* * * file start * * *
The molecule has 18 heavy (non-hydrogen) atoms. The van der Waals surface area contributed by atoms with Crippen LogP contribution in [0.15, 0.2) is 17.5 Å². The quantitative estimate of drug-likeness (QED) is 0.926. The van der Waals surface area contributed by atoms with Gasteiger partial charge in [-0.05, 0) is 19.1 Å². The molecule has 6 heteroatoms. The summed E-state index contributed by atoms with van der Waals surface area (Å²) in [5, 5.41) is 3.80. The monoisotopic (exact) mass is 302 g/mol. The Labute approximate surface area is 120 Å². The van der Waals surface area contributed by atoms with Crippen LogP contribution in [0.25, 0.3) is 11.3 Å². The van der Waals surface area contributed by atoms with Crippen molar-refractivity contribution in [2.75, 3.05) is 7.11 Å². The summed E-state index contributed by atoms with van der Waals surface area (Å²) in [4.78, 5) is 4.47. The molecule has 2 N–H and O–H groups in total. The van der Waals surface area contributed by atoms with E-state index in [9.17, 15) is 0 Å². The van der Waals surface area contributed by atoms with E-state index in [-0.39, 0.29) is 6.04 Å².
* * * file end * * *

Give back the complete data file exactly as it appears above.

The molecule has 18 heavy (non-hydrogen) atoms. The van der Waals surface area contributed by atoms with Crippen LogP contribution in [0.15, 0.2) is 17.5 Å². The quantitative estimate of drug-likeness (QED) is 0.926. The van der Waals surface area contributed by atoms with Gasteiger partial charge in [-0.05, 0) is 19.1 Å². The molecule has 6 heteroatoms. The summed E-state index contributed by atoms with van der Waals surface area (Å²) in [5, 5.41) is 3.80. The monoisotopic (exact) mass is 302 g/mol. The Labute approximate surface area is 120 Å². The van der Waals surface area contributed by atoms with Crippen LogP contribution in [0.25, 0.3) is 11.3 Å². The van der Waals surface area contributed by atoms with Crippen molar-refractivity contribution in [2.75, 3.05) is 7.11 Å². The summed E-state index contributed by atoms with van der Waals surface area (Å²) in [4.78, 5) is 4.47. The molecule has 2 N–H and O–H groups in total. The van der Waals surface area contributed by atoms with E-state index in [9.17, 15) is 0 Å². The van der Waals surface area contributed by atoms with E-state index in [-0.39, 0.29) is 6.04 Å².